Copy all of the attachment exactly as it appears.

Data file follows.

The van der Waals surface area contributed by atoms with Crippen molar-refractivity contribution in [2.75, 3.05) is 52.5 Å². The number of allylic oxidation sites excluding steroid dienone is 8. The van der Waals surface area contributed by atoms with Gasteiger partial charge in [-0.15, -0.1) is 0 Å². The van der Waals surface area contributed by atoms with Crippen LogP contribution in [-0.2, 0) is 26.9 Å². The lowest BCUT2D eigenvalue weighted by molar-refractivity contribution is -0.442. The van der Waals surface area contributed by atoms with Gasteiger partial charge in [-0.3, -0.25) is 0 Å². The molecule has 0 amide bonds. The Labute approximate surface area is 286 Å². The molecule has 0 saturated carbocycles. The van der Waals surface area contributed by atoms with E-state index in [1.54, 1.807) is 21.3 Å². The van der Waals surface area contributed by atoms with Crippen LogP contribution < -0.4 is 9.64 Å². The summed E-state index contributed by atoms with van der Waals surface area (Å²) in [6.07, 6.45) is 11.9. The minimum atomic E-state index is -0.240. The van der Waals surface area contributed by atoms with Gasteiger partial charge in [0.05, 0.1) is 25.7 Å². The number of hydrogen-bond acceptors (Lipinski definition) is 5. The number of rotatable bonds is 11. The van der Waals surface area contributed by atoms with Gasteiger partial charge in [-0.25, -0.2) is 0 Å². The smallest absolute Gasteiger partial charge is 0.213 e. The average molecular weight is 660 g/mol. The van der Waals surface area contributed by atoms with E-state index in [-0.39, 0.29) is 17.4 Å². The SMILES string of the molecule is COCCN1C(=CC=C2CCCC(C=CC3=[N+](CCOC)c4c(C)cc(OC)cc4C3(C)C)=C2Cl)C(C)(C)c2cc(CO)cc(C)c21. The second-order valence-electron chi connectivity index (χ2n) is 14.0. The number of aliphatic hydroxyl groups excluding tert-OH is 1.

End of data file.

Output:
The van der Waals surface area contributed by atoms with Crippen molar-refractivity contribution in [2.75, 3.05) is 52.5 Å². The number of allylic oxidation sites excluding steroid dienone is 8. The van der Waals surface area contributed by atoms with Gasteiger partial charge in [-0.15, -0.1) is 0 Å². The van der Waals surface area contributed by atoms with Crippen LogP contribution in [-0.2, 0) is 26.9 Å². The lowest BCUT2D eigenvalue weighted by molar-refractivity contribution is -0.442. The van der Waals surface area contributed by atoms with Gasteiger partial charge in [-0.3, -0.25) is 0 Å². The molecule has 0 amide bonds. The Labute approximate surface area is 286 Å². The molecule has 0 saturated carbocycles. The van der Waals surface area contributed by atoms with E-state index in [1.54, 1.807) is 21.3 Å². The van der Waals surface area contributed by atoms with Crippen LogP contribution < -0.4 is 9.64 Å². The summed E-state index contributed by atoms with van der Waals surface area (Å²) in [6.07, 6.45) is 11.9. The minimum atomic E-state index is -0.240. The van der Waals surface area contributed by atoms with Gasteiger partial charge in [0.05, 0.1) is 25.7 Å². The number of hydrogen-bond acceptors (Lipinski definition) is 5. The number of rotatable bonds is 11. The van der Waals surface area contributed by atoms with Gasteiger partial charge in [-0.25, -0.2) is 0 Å². The smallest absolute Gasteiger partial charge is 0.213 e. The average molecular weight is 660 g/mol. The van der Waals surface area contributed by atoms with E-state index in [-0.39, 0.29) is 17.4 Å². The SMILES string of the molecule is COCCN1C(=CC=C2CCCC(C=CC3=[N+](CCOC)c4c(C)cc(OC)cc4C3(C)C)=C2Cl)C(C)(C)c2cc(CO)cc(C)c21. The second-order valence-electron chi connectivity index (χ2n) is 14.0. The number of aliphatic hydroxyl groups excluding tert-OH is 1.